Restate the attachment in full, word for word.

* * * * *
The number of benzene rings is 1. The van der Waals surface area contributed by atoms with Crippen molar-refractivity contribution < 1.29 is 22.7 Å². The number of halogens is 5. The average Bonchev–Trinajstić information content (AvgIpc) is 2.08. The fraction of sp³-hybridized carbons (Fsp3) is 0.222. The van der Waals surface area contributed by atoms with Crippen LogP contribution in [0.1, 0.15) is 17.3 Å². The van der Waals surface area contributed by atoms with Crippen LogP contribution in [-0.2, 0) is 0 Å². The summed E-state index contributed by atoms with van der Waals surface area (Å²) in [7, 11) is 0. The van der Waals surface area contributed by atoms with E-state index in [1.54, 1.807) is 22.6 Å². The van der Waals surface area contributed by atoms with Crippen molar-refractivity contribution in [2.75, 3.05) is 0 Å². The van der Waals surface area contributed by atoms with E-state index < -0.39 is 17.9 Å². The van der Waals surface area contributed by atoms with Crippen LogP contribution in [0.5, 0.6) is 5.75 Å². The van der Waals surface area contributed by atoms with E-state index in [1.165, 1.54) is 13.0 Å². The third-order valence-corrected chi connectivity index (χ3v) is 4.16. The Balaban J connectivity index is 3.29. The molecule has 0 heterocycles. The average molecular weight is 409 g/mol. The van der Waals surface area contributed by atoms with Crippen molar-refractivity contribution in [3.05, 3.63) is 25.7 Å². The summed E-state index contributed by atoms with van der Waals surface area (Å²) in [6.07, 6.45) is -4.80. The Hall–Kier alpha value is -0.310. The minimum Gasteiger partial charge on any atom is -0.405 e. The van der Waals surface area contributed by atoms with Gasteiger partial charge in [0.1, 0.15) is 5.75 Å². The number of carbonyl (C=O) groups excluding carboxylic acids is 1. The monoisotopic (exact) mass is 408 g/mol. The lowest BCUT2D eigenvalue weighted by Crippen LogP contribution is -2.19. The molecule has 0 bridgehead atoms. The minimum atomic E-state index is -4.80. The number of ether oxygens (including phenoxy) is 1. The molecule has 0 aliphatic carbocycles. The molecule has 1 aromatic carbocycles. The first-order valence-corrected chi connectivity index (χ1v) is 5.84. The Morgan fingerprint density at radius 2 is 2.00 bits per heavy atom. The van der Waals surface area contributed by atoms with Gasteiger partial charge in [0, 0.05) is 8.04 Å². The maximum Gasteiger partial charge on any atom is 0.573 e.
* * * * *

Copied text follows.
The number of benzene rings is 1. The van der Waals surface area contributed by atoms with Crippen molar-refractivity contribution < 1.29 is 22.7 Å². The number of halogens is 5. The average Bonchev–Trinajstić information content (AvgIpc) is 2.08. The fraction of sp³-hybridized carbons (Fsp3) is 0.222. The van der Waals surface area contributed by atoms with Crippen LogP contribution in [0.1, 0.15) is 17.3 Å². The van der Waals surface area contributed by atoms with Crippen LogP contribution in [-0.2, 0) is 0 Å². The summed E-state index contributed by atoms with van der Waals surface area (Å²) in [7, 11) is 0. The van der Waals surface area contributed by atoms with E-state index in [1.54, 1.807) is 22.6 Å². The van der Waals surface area contributed by atoms with Crippen molar-refractivity contribution in [2.75, 3.05) is 0 Å². The van der Waals surface area contributed by atoms with E-state index < -0.39 is 17.9 Å². The van der Waals surface area contributed by atoms with Crippen LogP contribution in [0.5, 0.6) is 5.75 Å². The van der Waals surface area contributed by atoms with E-state index in [1.165, 1.54) is 13.0 Å². The third-order valence-corrected chi connectivity index (χ3v) is 4.16. The Balaban J connectivity index is 3.29. The molecule has 0 heterocycles. The average molecular weight is 409 g/mol. The van der Waals surface area contributed by atoms with Crippen molar-refractivity contribution in [3.05, 3.63) is 25.7 Å². The summed E-state index contributed by atoms with van der Waals surface area (Å²) in [6.07, 6.45) is -4.80. The Hall–Kier alpha value is -0.310. The minimum Gasteiger partial charge on any atom is -0.405 e. The van der Waals surface area contributed by atoms with Gasteiger partial charge in [0.1, 0.15) is 5.75 Å². The number of carbonyl (C=O) groups excluding carboxylic acids is 1. The monoisotopic (exact) mass is 408 g/mol. The lowest BCUT2D eigenvalue weighted by Crippen LogP contribution is -2.19. The molecule has 0 bridgehead atoms. The minimum atomic E-state index is -4.80. The number of ether oxygens (including phenoxy) is 1. The molecule has 0 aliphatic carbocycles. The molecule has 1 aromatic carbocycles. The first-order valence-corrected chi connectivity index (χ1v) is 5.84. The Morgan fingerprint density at radius 2 is 2.00 bits per heavy atom. The van der Waals surface area contributed by atoms with Gasteiger partial charge in [0, 0.05) is 8.04 Å². The maximum Gasteiger partial charge on any atom is 0.573 e.